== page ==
• It is a great loss when one fails to associate obedience with the virtue of religion. The virtue of religion informs all of Benedictine life; it motivates a monk’s obedience and makes of it a sacrifice offered to God. Forty–five years ago, my dear Father Master spoke to me of the virtue of religion, as explained by Saint Thomas (Summa II:2, q. 81), and I have never forgotten what he said. He taught me that Benedictine life is a constant exercise of the virtue of religion. This way of looking at obedience flies in the face of the pragmatism that has so invaded much of religious life today. Pragmatism is an offshoot of the quasi–heresy of Americanism. It measures all things in terms of immediate efficacy and visible results. It robs obedience of the very thing that makes it an act of the virtue of religion. By his obedience, a monk is united to God, according to the luminous teaching of Saint Augustine:
A true sacrifice is every work which is done that we may be united to God in holy fellowship, and which has a reference to that supreme good and end in which alone we can be truly blessed. And therefore even the mercy we show to men, if it is not shown for God’s sake, is not a sacrifice. For, though made or offered by man, sacrifice is a divine thing, as those who called it sacrifice meant to indicate. Thus man himself, consecrated in the name of God, and vowed to God, is a sacrifice in so far as he dies to the world that he may live to God. (The City of God, Book X, Chapter 6)
• Saint Benedict holds that the obedience given to superiors is given to God, since He Himself hath said: “He that heareth you, heareth Me”. Attend closely to this: if an act of obedience is given to God, it has, as Saint Augustine says, “a reference to that supreme good and end in which alone we can be truly blessed”. It is not merely a pragmatic convention adopted in order to make things run smoothly and profitably; it is an act of the virtue of religion. It is the loss of this religious sense of obedience that empties it of its true meaning.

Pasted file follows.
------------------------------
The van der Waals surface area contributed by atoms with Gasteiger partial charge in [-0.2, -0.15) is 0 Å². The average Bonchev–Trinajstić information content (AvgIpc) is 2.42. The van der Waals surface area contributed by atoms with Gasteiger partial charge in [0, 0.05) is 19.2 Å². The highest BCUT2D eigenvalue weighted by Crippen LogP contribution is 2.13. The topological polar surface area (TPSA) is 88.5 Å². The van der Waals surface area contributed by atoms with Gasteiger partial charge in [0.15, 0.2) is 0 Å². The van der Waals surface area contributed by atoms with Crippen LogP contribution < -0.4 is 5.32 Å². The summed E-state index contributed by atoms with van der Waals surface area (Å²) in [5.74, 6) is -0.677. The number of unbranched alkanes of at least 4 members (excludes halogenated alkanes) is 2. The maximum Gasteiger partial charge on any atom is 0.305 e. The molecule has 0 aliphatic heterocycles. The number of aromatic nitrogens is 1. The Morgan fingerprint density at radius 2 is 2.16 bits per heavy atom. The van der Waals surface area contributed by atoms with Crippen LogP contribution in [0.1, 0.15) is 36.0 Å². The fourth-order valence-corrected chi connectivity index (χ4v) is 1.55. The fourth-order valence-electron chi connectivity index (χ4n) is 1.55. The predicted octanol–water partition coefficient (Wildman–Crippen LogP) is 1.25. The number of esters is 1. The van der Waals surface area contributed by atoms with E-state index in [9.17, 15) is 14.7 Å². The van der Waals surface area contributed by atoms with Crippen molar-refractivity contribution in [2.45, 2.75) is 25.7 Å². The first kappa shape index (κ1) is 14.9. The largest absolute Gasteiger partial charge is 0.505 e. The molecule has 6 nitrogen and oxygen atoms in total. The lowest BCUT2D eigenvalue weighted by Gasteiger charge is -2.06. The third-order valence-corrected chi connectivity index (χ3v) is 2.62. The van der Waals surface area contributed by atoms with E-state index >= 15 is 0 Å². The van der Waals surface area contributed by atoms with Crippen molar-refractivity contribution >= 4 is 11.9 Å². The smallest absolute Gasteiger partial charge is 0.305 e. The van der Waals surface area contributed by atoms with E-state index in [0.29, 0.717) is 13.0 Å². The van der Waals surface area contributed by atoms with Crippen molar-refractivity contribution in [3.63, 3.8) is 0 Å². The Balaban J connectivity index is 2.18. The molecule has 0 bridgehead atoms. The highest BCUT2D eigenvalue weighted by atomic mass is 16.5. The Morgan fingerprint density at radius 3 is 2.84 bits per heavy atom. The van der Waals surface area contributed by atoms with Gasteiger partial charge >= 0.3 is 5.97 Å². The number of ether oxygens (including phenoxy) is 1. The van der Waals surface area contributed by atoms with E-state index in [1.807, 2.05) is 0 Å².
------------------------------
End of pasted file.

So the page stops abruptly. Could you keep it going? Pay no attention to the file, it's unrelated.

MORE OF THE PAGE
• Benedictine obedience is not lethargic. What distinguishes Benedictine obedience is alacritas (English: alacrity). Alacrity is eagerness, enthusiasm, cheerfulness, and a quick disposition to generosity. Obedience, says Saint Benedict. “ought to be given by disciples with a good will, because “God loveth a cheerful giver”. One must practice obeying with good cheer; it does not come naturally. Human nature tends, rather, to lethargy. One must, at times, make a real effort to put a spring into one’s step and a smile on one’s face. With practice, alacrity becomes easier and, in the end, it becomes habitual. It becomes a virtue. There is a beautiful rabbinical saying, worthy of the Desert Fathers, and well–suited to Saint Benedict’s teaching on obedience: “Be bold as a leopard, light as an eagle, fleet as a deer, and courageous as a lion to the will of your Father in heaven”.
• Nothing spoils obedience as much as murmuring. Murmuring causes a monk to drag his feet; it insinuates bitterness and discontent everywhere. A half-hearted obedience, an obedience that does things grudgingly, is not an offering acceptable to God. One cannot go to the altar of the sacrifice murmuring on the way. Every act of obedience is a kind of going in to the altar of God. The liturgy teaches us to say, “I will go in to the altar of God: to God who giveth joy to my youth.” (Psalm 42:4).